One of my favorite obituaries that remains firm in my mind was that of Maureen O’Donnell. She passed away in Annandale, Virginia on February 20, 1989 at the young age of 58 of cancer. She had suffered greatly in life – losing 4 of her 6 children to cystic fibrosis. But that did not stop her. She only channeled her love to her students at W.T. Woodson High School where she taught Latin. She was viewed as both a mother and teacher by her students.
She was remembered as a “small woman infused with boundless energy, [who] built one of the nation's strongest high school Latin programs from scratch, inspiring hundreds of students not only to study a "dead" language but to revere such traits as honor, compassion and understanding.” She was awarded with an honorary doctorate by Yale and as Virginia Teacher of the Year in 1982 for the program she created.
But the thing that stood out most about Mary in my mind and has stuck with me since reading her obituary is something she would write on the blackboard as soon as she walked into a classroom – “Quid ad aeternum?” She would use the expression to help students put their woes into perspective. Roughly translated it means, "what does it matter in eternity?"
She obviously had done that in her own personally tragic life. But the Latin quote, would not just comfort, but also inspire. I have always had it floating around in my head translated as: “How will my life stand up in the light of eternity?” Thanks Mrs. O’Donnell.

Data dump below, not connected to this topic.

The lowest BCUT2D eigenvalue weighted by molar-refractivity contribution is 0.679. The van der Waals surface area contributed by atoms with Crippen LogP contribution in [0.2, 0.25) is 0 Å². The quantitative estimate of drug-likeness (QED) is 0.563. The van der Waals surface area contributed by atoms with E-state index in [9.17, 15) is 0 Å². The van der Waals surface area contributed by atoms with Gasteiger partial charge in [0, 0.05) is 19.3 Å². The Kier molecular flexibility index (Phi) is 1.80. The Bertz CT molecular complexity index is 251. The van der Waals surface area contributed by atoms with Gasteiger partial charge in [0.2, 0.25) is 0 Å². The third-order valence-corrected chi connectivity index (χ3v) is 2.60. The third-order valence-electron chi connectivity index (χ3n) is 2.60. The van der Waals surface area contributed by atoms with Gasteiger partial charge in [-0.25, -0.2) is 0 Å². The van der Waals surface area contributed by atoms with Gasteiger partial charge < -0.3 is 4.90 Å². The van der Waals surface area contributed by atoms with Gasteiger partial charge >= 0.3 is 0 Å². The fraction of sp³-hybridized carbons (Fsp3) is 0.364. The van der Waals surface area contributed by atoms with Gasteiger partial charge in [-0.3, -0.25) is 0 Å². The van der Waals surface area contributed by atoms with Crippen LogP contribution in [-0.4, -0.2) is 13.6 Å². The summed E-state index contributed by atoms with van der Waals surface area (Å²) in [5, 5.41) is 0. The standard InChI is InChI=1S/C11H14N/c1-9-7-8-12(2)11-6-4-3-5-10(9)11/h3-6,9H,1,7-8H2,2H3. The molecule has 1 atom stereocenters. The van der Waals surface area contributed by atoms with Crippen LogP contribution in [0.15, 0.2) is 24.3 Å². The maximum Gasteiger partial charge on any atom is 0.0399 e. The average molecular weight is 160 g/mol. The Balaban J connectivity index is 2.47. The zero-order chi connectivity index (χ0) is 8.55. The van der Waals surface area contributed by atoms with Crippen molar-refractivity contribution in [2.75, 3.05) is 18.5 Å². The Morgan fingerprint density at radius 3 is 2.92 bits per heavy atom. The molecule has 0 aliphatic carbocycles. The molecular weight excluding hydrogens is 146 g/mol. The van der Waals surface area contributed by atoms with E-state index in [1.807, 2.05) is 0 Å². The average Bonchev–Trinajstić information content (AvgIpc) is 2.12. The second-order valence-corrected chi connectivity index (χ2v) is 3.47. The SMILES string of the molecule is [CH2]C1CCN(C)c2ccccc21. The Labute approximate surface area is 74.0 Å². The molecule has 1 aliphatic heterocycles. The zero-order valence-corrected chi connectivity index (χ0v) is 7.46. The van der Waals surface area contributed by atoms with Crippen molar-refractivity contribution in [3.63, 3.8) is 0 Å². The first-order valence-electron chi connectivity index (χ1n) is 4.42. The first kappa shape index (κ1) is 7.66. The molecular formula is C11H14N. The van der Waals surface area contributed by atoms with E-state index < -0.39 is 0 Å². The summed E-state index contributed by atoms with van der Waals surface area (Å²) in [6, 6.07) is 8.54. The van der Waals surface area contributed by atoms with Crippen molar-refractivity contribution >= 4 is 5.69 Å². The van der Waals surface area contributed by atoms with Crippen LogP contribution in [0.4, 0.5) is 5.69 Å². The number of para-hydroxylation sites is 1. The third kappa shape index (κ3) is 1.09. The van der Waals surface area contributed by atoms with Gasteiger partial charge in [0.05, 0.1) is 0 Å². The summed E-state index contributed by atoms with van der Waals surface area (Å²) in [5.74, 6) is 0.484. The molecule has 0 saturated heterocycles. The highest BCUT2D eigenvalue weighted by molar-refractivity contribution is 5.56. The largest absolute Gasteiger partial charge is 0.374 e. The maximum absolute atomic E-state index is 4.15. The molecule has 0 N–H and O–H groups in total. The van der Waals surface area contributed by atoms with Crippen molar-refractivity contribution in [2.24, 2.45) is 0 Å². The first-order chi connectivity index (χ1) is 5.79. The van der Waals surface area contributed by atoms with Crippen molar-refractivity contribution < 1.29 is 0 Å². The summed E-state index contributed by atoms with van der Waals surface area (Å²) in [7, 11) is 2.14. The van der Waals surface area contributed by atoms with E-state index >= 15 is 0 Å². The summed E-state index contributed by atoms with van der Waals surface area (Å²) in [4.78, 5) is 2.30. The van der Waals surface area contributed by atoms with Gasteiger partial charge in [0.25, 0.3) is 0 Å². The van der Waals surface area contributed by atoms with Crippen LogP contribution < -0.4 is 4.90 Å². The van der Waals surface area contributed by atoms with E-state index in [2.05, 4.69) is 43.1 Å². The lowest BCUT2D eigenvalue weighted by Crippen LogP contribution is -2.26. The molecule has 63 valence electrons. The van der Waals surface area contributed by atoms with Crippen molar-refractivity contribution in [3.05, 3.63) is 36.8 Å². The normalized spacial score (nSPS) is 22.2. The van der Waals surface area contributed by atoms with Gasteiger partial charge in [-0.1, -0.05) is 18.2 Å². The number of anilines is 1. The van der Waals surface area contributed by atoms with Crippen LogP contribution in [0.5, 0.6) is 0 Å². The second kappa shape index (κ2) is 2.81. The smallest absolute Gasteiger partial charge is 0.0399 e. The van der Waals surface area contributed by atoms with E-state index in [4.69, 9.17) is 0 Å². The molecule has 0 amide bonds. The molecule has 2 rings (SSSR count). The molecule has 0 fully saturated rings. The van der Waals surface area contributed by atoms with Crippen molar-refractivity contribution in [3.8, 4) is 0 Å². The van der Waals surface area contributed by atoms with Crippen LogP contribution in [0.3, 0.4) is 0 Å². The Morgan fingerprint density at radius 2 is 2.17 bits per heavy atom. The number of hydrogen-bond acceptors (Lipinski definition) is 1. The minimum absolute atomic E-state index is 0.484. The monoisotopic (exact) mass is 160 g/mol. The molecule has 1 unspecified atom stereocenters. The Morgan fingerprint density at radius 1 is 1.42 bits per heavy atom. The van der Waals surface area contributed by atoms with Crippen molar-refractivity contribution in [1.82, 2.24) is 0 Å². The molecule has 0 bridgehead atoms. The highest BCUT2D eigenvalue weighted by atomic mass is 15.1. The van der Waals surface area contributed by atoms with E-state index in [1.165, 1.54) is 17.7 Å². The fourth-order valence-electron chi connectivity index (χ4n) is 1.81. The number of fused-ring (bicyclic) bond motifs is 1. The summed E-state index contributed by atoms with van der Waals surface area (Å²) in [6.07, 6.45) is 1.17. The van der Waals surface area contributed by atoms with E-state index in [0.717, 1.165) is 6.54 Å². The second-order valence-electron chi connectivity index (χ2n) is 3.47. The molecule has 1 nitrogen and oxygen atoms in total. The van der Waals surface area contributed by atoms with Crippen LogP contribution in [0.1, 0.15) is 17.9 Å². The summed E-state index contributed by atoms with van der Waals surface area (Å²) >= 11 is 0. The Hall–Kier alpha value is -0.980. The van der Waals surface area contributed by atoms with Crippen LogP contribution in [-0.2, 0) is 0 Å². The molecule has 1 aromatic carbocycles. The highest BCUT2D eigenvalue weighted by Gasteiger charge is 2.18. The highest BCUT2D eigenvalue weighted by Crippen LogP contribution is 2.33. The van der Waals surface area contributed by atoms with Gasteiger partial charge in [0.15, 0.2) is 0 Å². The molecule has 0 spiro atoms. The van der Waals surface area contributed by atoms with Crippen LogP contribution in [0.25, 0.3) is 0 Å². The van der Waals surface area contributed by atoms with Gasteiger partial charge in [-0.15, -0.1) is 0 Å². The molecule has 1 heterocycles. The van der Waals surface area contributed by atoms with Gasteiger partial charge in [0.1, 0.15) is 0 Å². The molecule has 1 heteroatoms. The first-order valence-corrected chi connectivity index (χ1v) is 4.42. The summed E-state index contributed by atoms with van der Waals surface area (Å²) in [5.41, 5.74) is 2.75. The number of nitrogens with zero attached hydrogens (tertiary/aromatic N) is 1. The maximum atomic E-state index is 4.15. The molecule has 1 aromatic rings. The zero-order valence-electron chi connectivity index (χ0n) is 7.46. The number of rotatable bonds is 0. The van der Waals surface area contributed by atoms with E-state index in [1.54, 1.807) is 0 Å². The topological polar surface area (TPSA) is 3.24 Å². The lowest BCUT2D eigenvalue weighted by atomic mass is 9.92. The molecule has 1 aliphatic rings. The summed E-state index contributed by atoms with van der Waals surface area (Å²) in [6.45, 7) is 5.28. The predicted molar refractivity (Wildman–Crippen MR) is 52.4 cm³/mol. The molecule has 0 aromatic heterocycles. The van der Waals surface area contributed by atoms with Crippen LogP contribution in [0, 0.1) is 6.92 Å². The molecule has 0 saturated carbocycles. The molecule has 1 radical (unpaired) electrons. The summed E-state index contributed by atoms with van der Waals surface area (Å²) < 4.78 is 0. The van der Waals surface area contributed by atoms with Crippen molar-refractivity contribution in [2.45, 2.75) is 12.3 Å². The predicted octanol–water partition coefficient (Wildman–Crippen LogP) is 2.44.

Today I read an obituary in the Wall Street Journal about Charles Kao. He was a refugee during the Chinese Communist revolution in 1948 as his parents fled the mainland for Hong Kong. Two of his young siblings died of measles. Hong Kong was then under British rule and Kao eventually sailed for England where he attended Woolwich Polytechnic and University College London.
He eventually began working for a British subsidiary of International Telephone and Telegraph. He studied the potential of light beams to carry data. He focused on transmitting light signals through glass. The initial challenge was that impurity of glass prevented transmission beyond a few feet.
Dr. Kao determined exactly how pure glass would have to be to create a viable light transmission path. He then set out to prove this. The result was fiber optic cable capable of transmitting massive amounts of data that humanity now relies upon. Wow. Thank you Dr. Kao.
Reportedly, the key to Dr. Kao’s success was his question. “He asked, what was possible to do, not what had been done.” That statement sparked in my mind the eulogy Senator Ted Kennedy gave at his brother Robert’s funeral when he said his brother was fond of saying, “Some men see things as they are and say why. I dream things that never were and say why not.”
Mrs. Sullivan and Dr. Kao created something from nothing. They changed lives and the world.
Quid ad aeternum